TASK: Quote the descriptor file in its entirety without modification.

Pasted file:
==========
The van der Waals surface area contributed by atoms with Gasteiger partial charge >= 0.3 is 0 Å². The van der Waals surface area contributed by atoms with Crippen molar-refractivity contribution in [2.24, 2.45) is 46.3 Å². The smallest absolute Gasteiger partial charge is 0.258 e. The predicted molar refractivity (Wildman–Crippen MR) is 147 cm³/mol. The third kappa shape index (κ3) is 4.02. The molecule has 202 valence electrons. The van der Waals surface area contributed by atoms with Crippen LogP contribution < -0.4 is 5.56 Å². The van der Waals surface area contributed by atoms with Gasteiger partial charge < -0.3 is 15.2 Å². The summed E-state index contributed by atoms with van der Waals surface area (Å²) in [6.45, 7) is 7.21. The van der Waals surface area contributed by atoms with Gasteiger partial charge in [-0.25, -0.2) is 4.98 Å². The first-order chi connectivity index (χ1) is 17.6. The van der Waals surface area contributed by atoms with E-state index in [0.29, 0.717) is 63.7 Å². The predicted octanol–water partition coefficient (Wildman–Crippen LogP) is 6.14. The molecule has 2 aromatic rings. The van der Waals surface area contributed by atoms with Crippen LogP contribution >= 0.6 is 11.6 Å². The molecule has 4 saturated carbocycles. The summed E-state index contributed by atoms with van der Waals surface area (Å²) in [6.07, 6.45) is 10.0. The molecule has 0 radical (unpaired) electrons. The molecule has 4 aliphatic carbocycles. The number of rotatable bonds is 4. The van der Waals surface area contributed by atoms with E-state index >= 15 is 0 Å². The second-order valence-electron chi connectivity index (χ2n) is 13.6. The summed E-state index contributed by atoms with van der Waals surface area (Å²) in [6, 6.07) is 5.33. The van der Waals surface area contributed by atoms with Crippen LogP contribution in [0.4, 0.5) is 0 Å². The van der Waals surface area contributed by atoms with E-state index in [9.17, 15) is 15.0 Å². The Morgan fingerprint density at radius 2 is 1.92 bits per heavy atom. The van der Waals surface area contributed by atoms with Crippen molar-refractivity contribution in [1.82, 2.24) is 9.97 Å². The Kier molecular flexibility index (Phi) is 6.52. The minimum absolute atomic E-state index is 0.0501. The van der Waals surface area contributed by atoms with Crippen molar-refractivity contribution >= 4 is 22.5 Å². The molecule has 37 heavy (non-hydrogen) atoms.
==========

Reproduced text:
The van der Waals surface area contributed by atoms with Gasteiger partial charge >= 0.3 is 0 Å². The van der Waals surface area contributed by atoms with Crippen molar-refractivity contribution in [2.24, 2.45) is 46.3 Å². The smallest absolute Gasteiger partial charge is 0.258 e. The predicted molar refractivity (Wildman–Crippen MR) is 147 cm³/mol. The third kappa shape index (κ3) is 4.02. The molecule has 202 valence electrons. The van der Waals surface area contributed by atoms with Crippen LogP contribution < -0.4 is 5.56 Å². The van der Waals surface area contributed by atoms with Gasteiger partial charge < -0.3 is 15.2 Å². The summed E-state index contributed by atoms with van der Waals surface area (Å²) in [6.45, 7) is 7.21. The van der Waals surface area contributed by atoms with Gasteiger partial charge in [-0.25, -0.2) is 4.98 Å². The first-order chi connectivity index (χ1) is 17.6. The van der Waals surface area contributed by atoms with E-state index in [0.29, 0.717) is 63.7 Å². The predicted octanol–water partition coefficient (Wildman–Crippen LogP) is 6.14. The molecule has 2 aromatic rings. The van der Waals surface area contributed by atoms with Crippen LogP contribution >= 0.6 is 11.6 Å². The molecule has 4 saturated carbocycles. The summed E-state index contributed by atoms with van der Waals surface area (Å²) in [6.07, 6.45) is 10.0. The molecule has 0 radical (unpaired) electrons. The molecule has 4 aliphatic carbocycles. The number of rotatable bonds is 4. The van der Waals surface area contributed by atoms with E-state index >= 15 is 0 Å². The second-order valence-electron chi connectivity index (χ2n) is 13.6. The summed E-state index contributed by atoms with van der Waals surface area (Å²) in [6, 6.07) is 5.33. The van der Waals surface area contributed by atoms with Crippen LogP contribution in [0.4, 0.5) is 0 Å². The van der Waals surface area contributed by atoms with E-state index in [9.17, 15) is 15.0 Å². The Morgan fingerprint density at radius 2 is 1.92 bits per heavy atom. The van der Waals surface area contributed by atoms with Crippen molar-refractivity contribution in [1.82, 2.24) is 9.97 Å². The Kier molecular flexibility index (Phi) is 6.52. The minimum absolute atomic E-state index is 0.0501. The van der Waals surface area contributed by atoms with Crippen molar-refractivity contribution >= 4 is 22.5 Å². The molecule has 37 heavy (non-hydrogen) atoms.